Make sure your birds are at room temperature. Pre-heat the oven to 350F. Lay your chicken thighs skin-side up in a large roasting pan. Mix the sumac, allspice, cinnamon, lemon zest, minced garlic salt and pepper together in a bowl, add the olive oil and pour this over the chicken. Add the lemon, pour over the wine, cover and cook for 1 and 1/2 hours.

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Chop up the plums into rough chunks and mix with the sliced shallots, cinnamon, allspice, salt, pepper, the honey, and olive oil. Mix together and let the flavors combine.

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Add the plums to the chicken during the last 30 minutes  of cooking at 350F, and leave them in when you increase the heat and bronze the thighs at 450F.

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Remove the foil from the chicken, turn up the oven to 450F, and cook for another 30 minutes so the bird pieces get bronze and the skin crisps up. When you remove the chicken for the last time to cool before serving, give a final stir so that cooked plums mingle with the flavors of the bird, the lemon, and all the spices and seasonings. Let rest, and serve with the lemon-zested roasted radishes. A marvelous dish! Exotic, subtle flavors and somewhat complex, with just a hint of the Casbah, yet familiar enough to taste comfortingly of home.

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17 thoughts on “The Haunting of Hill House by Shirley Jackson

  1. …forgive my ignorance but never heard of the book, though likely it’s one I’ll read shortly…not so much for the notion of genre, not any personal direction, but… the house as a character. Some years ago a friend sent me her novel manuscript which used a house itself as narrator…no, though the idea and ideas within were promising, ambitious as well, maybe their execution not as yet… cooked and combined enough to actually plate. Partially because – that voice, of the house itself, was rather like the Eleanor described, except much more emotional. The house itself wasn’t Persian but Middle Eastern and relatively ancient, for a house, and the recipes mentioned appropriately… casbah-ish (though mixed ethnicities of all those inhabitants over time, with one family however dominating most.) Thanks for the information.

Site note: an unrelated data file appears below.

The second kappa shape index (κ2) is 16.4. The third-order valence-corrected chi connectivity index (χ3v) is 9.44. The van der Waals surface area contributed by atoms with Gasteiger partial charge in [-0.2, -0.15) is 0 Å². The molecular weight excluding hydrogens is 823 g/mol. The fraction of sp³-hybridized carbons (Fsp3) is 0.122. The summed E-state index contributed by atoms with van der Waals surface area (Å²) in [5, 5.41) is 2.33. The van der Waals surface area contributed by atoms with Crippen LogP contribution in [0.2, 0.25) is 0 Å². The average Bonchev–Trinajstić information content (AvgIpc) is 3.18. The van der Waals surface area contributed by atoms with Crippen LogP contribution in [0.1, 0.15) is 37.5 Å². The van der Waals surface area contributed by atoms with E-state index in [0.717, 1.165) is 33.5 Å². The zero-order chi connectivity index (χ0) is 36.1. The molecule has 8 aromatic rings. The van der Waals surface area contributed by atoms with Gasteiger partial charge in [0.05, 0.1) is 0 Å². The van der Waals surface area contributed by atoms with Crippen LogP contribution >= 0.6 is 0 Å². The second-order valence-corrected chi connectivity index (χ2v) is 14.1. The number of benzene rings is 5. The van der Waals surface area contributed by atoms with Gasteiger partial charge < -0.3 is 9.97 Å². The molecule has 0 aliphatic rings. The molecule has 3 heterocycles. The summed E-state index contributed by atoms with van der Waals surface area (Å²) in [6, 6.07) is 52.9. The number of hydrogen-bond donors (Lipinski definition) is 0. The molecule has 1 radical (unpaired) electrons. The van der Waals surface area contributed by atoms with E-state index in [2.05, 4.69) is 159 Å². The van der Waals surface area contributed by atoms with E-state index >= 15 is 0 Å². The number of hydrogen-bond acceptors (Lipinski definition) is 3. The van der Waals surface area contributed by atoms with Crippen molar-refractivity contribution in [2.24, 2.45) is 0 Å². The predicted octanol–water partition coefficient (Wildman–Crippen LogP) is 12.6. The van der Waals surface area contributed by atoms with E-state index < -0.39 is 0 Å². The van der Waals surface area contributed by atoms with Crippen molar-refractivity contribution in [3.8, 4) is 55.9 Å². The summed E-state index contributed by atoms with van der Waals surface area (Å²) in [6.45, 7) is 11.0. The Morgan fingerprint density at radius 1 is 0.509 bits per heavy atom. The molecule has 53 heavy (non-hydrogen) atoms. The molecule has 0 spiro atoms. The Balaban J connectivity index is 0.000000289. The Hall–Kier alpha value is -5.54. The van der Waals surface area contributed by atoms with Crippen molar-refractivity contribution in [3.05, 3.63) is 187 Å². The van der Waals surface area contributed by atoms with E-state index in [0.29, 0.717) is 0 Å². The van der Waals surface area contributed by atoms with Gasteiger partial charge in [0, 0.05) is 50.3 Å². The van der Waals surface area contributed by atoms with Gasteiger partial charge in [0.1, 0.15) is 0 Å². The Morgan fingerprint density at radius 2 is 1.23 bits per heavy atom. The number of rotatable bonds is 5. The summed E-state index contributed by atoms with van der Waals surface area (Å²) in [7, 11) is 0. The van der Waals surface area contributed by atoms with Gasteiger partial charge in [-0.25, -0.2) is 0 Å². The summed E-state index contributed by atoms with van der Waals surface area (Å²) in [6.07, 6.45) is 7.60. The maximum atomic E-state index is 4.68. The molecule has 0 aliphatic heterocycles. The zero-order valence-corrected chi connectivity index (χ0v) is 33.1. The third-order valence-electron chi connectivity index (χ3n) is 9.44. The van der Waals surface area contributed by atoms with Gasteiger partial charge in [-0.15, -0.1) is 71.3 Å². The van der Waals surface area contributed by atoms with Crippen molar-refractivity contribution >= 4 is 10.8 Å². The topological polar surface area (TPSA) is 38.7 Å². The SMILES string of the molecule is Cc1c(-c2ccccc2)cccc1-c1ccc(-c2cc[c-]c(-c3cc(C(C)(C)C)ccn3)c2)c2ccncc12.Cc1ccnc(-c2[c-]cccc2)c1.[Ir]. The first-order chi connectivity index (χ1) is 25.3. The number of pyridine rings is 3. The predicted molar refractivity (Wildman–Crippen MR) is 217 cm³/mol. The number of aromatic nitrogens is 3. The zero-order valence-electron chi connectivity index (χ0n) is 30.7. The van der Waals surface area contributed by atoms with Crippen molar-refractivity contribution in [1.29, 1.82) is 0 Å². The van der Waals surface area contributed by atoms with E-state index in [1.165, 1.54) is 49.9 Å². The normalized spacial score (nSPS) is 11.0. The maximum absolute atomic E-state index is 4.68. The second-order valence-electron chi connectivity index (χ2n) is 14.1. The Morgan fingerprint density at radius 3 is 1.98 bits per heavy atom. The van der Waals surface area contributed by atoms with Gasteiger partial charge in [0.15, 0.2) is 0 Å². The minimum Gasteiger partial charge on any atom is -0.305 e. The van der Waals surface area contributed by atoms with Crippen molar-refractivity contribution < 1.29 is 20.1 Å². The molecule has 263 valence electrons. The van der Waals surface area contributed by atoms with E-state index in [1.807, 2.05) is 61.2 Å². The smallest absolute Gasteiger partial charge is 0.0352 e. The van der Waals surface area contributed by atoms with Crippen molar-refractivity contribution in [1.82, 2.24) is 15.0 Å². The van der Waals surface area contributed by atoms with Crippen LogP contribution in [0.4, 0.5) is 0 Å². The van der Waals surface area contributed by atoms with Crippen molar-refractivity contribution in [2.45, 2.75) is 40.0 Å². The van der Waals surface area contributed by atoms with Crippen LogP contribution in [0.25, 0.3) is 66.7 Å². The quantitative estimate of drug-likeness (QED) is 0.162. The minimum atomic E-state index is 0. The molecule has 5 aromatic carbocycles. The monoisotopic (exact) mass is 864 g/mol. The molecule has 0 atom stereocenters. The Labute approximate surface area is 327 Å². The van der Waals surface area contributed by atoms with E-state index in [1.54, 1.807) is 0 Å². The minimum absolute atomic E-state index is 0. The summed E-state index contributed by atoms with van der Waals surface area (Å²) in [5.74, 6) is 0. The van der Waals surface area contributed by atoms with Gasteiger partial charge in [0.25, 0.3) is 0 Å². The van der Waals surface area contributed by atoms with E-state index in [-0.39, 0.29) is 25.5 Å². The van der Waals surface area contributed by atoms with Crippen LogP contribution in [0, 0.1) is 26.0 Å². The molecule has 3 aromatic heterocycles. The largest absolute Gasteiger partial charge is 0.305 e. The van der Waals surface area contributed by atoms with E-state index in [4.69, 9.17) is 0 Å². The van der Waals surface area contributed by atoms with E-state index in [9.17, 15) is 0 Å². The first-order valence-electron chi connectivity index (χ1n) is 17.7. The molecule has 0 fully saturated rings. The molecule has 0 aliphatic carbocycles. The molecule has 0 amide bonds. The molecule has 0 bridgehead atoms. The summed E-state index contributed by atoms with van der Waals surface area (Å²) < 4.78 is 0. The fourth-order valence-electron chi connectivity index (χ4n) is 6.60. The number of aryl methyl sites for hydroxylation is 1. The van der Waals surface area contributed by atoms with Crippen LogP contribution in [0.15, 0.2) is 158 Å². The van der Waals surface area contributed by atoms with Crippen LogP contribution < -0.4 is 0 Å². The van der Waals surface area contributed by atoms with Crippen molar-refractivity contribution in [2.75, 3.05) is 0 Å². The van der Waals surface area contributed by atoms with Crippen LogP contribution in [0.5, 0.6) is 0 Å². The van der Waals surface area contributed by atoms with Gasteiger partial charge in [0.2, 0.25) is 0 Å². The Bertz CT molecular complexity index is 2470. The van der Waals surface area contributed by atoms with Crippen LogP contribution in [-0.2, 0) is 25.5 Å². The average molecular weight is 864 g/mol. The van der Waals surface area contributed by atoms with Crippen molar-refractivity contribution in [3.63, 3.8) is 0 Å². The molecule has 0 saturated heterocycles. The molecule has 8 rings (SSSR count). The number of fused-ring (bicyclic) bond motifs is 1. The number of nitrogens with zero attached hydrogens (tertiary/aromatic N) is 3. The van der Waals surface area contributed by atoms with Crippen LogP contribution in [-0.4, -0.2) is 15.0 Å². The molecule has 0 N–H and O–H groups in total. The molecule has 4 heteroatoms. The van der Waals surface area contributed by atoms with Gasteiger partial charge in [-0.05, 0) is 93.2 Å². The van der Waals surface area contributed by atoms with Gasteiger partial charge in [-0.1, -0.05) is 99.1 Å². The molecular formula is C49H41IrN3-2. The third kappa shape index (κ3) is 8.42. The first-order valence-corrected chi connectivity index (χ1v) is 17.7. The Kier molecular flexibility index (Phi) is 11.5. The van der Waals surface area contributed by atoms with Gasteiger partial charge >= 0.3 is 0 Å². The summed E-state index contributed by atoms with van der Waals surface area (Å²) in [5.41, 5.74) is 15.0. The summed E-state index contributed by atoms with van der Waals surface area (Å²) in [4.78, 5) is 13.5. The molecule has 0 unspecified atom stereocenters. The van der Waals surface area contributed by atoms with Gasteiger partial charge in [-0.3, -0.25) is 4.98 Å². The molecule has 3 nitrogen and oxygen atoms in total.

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    1. I saw the reviews for the TV show as well. I initially was not attracted because it seemed so different from the original book but I can’t continue to hear fantastic reviews so I think I’m going to have to give it a try.

      Liked by 1 person

  2. Funny, I have never read this book. I have seen bits and pieces of the movie, I think. I’m a little creeped out just thinking about it, lol! But this dinner would make it all better. What a lovely combination of flavors.

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    1. It’s really an excellent read. No blood or Gore, just pure supernatural and psychological terror. I think you’ll enjoy it. And I definitely encourage you to try the chicken. It was an unexpected combination of flavors but it was delicious.

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  3. I forgot about this book, so thanks for the reminder. It’s perfect to read this time of year. Did you ever see the black and white film version? I don’t know if that was creepier than the book, but they are both really good. And I thought Eleanor Vance was pretty irritating too, so glad I’m not alone! The chicken looks super yum, and I’d never thought to add plums. Bet it tasted so good!

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    1. Thank you, yeah the chicken was really good. unusual combination of flavors, but it really worked. I always start the Halloween season either reading this book or seeing the movie. Looks like I’m not the only one either. 😁👻